Bob

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    Quote Originally Posted by CarbideBob View Post
    IMO that would be bad. A thread on threads and the many takes on it. What could be the downside?
    Surely as shit many disagreements will show up but is that not good?
    Open discussion, radical or not. Let it ride.
    You opened this box, do not shut it so fast if all this goes way sideways from what you expected. Be open to all.
    Bob
    Go back and read the OP. Closing this thread doesn't mean the end of screw thread questions. What is happening is that this thread is becoming filled with posts some of which are more screw thread relevant than others.

    Metrology is much more than "just" screw threads and as good as all new threads deal with specific issues. If someone asked about a specific thread type it'd get lost in this one.

    Let's say some were interested in Buttress or API threads then they should both each have their own thread. Same with all other metrology related topics such as simple inexpensive everyday measuring equipment or the more expensive. Also questions on equipment (bought or thinking about buying) are OK.

    It'd be nice if this was the "go to" forum for help with metrology issues. I've noticed many metrology questions crop up in other sub fora. I've certainly nothing against that but it probably limits the responses.

    There were things Leigh knew a great deal about and often pitched in. Same with me although not the same things as with leigh.

    If you look at the 4 threads I closed none of them had anything to do with metrology. I'm sure Leigh would have done the same.

    I've cleared some space in my PM but emails are probably better.

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    Dunno Gordon, but to me, JMHO, closing threads that are on topic for the forum because of thread drift is not all that productive. Do what you please but I would think the goal would be interest in the subject and thus the forum. Bumping 10 year old threads, sure, dumb, but a little thread drift never hurt anyone.........much

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    Quote Originally Posted by gustafson View Post
    Dunno Gordon, but to me, JMHO, closing threads that are on topic for the forum because of thread drift is not all that productive. Do what you please but I would think the goal would be interest in the subject and thus the forum. Bumping 10 year old threads, sure, dumb, but a little thread drift never hurt anyone.........much
    Your opinion but you're using this thread to post something that has nothing to do with screw threads. I've deleted a couple of posts in this thread for the same reason.

    If someone has a question or useful information about a specific screw thread or type then, as everything else about metrology, start a thread dealing with that particular thread or subject. If you look at as good as all other threads in Metrology they're all more or less about specific subjects that have to do with metrology.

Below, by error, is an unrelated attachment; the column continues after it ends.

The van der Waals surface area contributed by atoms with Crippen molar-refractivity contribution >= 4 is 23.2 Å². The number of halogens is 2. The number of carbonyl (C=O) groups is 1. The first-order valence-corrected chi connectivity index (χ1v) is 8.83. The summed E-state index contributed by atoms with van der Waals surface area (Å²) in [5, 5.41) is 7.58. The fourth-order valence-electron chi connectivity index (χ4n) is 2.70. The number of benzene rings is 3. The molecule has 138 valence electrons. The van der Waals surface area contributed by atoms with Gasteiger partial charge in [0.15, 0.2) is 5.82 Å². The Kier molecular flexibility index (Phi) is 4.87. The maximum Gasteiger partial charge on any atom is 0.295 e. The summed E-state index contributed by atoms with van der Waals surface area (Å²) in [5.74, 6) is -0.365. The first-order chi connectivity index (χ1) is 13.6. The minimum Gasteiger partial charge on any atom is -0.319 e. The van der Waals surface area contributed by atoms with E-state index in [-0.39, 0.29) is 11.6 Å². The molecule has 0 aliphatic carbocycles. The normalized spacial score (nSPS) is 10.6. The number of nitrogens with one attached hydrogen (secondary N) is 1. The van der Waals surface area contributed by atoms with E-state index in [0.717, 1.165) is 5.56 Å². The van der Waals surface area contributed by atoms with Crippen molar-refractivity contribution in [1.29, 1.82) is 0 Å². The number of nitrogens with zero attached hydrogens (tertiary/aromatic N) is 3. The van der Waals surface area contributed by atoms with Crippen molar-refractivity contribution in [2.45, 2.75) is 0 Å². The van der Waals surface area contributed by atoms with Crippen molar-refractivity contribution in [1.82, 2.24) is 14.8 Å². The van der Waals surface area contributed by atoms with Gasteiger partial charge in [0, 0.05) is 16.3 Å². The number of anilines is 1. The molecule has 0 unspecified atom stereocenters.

Following your advice then this sub forum need only have one single thread called Metrology. As I understand it then a thread title is so people can see right away what the thread is about. In fact Milicron has more than once insisted on thread titles being specific and logical.

    One thing we certainly can agree on is that the more posts a thread gets the more it "drifts".

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    Gordon, Starrett used to have a thread gaging reference quide that you could download. I have it here on my desk and it goes pretty good into different things to check about threads and different ways to do it. The cover says it was distributed by Gage Crib worldwide inc or Grand Rapids Michigan.

    I printed it out and dont have it on my computer any more, this was from about 10 years ago. Perhaps it is still available for people to use?


    Ok I found it, not that hard actually...

    https://www.ring-plug-thread-gages.c...ence-Guide.pdf

    Charles

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    Quote Originally Posted by CBlair View Post
    Gordon, Starrett used to have a thread gaging reference quide that you could download. I have it here on my desk and it goes pretty good into different things to check about threads and different ways to do it. The cover says it was distributed by Gage Crib worldwide inc or Grand Rapids Michigan.

    I printed it out and dont have it on my computer any more, this was from about 10 years ago. Perhaps it is still available for people to use?


    Ok I found it, not that hard actually...

    https://www.ring-plug-thread-gages.c...ence-Guide.pdf

    Charles
    Charles,

    Starrett wanted to buy my thread measurement system years ago but on the condition that they themselves manufactured. I said no.

    I've known the guy that has Gage Crib for years and we exchange emails now and then although far from often. I only have good things to say about Gage Crib.